CHARLOTTE — Burn Boot Camp is ready to reopen at its Mallard Creek location.
Weights that are typically in the back of the room have been moved to the front to limit people walking by each other. The weights will be wiped down after use and set aside for an hour. Social distancing squares have been taped on the floor for workouts.
It’s a well-thought out and detailed plan but the only problem is, it won’t be in place for at least a few more weeks.
"We're disappointed for our members," said Lindsay Bushnell, owner of the Elizabeth and SouthPark Burn Boot Camp locations. "We have worked really, really hard."
Gyms were expected to be part of the state’s Phase 2 reopening, but Gov. Roy Cooper announced Wednesday they aren’t, and neither are spas, bars or entertainment venues, such as bowling alleys.
The governor is bringing back indoor dining at restaurants, opening hair and nail salons, tattoo parlors and indoor and outdoor pools.
It’s not exactly the Phase 2 that was pitched a couple of weeks ago. The governor said North Carolina’s data only supports a scaled-back version of it.
“Since we announced Phase 1, the state’s overall key indicators remain stable. However, the increases in the COVID-19 cases signal the need to take a more modest step forward in Phase 2 than originally envisioned,” Cooper said.
In northeast Charlotte, Premier Grooming Lounge is ready to reopen, as well. Owner Shawn Tapley said there would be no indoor-waiting area, and each client would have to wait in their car or outside. All barbers will be wearing face coverings and customers are requested to do so, too.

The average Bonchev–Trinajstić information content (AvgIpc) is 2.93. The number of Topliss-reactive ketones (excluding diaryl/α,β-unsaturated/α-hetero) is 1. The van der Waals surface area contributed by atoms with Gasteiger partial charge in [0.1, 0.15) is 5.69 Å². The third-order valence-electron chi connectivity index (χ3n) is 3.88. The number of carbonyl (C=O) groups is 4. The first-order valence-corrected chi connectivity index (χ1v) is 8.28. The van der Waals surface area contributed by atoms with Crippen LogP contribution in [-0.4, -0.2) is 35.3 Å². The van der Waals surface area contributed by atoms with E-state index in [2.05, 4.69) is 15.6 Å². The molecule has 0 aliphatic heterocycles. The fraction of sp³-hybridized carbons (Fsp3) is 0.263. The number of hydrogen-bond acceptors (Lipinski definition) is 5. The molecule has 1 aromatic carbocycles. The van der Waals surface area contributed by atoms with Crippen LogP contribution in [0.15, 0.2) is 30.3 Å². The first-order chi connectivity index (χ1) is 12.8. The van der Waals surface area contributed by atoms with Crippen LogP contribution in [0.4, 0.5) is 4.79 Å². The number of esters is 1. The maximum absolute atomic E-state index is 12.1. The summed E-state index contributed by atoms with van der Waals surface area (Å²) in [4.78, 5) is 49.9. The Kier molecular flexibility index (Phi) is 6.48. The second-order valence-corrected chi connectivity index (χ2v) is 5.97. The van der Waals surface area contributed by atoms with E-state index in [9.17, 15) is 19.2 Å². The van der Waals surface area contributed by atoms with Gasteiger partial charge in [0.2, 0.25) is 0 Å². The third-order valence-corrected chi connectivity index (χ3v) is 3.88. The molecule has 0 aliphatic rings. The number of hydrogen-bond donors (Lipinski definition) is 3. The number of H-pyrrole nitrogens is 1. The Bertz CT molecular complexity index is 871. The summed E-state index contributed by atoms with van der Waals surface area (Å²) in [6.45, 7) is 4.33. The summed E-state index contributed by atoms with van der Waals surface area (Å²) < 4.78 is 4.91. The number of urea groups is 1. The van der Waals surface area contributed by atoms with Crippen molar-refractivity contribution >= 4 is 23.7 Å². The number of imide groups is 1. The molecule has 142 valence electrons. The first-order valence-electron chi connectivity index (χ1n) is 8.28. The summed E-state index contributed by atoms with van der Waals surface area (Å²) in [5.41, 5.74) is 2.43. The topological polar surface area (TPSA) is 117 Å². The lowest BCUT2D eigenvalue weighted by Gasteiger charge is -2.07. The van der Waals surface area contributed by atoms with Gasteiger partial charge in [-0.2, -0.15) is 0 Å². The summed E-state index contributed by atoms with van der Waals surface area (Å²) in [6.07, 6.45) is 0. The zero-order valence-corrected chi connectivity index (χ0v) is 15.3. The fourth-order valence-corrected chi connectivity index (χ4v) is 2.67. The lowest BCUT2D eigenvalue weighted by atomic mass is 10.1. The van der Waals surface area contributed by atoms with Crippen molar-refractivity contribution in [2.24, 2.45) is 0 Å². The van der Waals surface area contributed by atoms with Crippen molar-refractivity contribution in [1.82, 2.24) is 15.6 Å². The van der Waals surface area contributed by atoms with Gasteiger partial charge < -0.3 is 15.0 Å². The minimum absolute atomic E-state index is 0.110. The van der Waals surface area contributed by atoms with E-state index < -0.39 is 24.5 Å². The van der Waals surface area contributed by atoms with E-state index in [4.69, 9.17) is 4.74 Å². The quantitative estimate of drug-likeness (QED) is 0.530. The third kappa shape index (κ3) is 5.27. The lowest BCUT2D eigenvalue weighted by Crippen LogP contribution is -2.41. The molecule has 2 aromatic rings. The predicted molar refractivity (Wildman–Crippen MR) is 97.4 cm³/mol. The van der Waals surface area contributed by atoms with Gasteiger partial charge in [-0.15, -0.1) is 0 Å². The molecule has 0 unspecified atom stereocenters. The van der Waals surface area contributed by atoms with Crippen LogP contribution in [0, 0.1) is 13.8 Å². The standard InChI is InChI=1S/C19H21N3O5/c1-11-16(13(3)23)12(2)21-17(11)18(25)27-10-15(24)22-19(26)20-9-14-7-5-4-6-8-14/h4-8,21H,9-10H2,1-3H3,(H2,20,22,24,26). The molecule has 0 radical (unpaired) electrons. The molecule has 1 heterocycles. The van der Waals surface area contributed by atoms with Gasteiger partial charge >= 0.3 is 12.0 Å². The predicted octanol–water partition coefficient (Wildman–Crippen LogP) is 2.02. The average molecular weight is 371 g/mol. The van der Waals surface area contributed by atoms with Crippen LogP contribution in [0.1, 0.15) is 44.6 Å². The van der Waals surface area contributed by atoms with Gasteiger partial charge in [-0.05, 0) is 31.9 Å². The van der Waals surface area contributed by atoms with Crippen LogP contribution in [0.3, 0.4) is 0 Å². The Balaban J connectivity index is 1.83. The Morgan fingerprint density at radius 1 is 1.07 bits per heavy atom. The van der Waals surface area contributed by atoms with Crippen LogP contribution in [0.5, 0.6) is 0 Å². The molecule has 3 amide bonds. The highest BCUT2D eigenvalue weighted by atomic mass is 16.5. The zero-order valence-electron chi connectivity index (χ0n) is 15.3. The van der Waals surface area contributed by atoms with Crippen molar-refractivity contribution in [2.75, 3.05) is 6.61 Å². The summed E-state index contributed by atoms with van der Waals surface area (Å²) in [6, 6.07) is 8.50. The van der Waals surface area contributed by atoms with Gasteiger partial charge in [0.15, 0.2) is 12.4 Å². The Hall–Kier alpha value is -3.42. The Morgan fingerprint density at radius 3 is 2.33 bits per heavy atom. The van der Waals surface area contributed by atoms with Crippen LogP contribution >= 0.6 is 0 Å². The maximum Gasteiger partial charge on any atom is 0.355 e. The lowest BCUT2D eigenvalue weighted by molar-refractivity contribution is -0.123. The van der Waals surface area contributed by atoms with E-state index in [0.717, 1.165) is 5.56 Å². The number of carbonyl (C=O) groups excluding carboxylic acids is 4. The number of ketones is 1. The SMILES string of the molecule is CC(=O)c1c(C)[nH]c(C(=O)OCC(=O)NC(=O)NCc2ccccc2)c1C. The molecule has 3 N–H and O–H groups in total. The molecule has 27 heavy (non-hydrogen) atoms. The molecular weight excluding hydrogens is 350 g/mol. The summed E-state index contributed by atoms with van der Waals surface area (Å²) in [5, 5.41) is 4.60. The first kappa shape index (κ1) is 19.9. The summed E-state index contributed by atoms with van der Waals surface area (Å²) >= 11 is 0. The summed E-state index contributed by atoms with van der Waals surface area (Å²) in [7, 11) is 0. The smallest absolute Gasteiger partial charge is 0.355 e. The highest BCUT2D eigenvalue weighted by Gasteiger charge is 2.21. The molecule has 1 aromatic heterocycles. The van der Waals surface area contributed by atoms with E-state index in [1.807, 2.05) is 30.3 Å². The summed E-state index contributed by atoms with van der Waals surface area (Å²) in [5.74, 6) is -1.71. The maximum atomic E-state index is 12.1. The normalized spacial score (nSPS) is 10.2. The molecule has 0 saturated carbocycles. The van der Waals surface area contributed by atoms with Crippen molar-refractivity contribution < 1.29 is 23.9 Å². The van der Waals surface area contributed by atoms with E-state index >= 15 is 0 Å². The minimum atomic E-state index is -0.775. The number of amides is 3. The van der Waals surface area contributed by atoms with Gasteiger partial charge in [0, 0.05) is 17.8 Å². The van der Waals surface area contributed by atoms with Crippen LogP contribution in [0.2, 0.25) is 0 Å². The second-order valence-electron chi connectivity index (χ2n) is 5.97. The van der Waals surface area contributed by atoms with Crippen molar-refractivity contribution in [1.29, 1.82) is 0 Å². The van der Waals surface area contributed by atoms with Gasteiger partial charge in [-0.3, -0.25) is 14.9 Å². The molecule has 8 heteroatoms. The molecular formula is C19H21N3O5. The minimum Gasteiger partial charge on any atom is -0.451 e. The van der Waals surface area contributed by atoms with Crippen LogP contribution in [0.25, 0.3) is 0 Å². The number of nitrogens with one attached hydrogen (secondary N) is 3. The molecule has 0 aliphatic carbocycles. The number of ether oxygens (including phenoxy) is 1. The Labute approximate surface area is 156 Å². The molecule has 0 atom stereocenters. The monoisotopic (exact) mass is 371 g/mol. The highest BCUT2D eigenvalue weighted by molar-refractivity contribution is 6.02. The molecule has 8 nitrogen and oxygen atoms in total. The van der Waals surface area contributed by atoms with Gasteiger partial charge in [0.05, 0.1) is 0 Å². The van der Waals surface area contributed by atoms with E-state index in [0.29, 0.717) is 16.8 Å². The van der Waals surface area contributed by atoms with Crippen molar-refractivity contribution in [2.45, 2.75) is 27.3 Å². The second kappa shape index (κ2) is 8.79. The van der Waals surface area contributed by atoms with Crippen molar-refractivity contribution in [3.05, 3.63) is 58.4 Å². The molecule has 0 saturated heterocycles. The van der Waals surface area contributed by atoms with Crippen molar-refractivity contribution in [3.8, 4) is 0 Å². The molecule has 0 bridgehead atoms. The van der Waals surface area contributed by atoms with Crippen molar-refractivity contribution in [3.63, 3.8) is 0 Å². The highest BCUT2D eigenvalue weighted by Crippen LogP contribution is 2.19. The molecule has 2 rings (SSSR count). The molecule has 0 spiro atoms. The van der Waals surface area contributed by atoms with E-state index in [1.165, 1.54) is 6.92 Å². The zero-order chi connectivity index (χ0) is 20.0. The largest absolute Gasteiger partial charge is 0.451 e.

After a barber is finished with a client, the barber will clean their tools and chairs and wait between 10 and 15 minutes before taking another client. Each customer will have their temperature taken and will wear a different smock.
Tapley said the toughest part about being closed has been being away from his clients.
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“The barbershop is an oasis for guys, a man cave a lot of times for people just to unwind from work,” Tapley said.
Burn Boot Camp, which has multiple locations, is offering virtual classes until in-person sessions can resume.
Like Tapley, the toughest part has been not being able to see the clients.
“We have a lot of members that rely on this gym whether they have mental health issues or physical issues,” said Price, owner of the Burn Boot Camp in Mallard Creek and north Charlotte. “This gym brings a lot more to them than just a workout. Those are the people that weigh on my heart that they are not here.”
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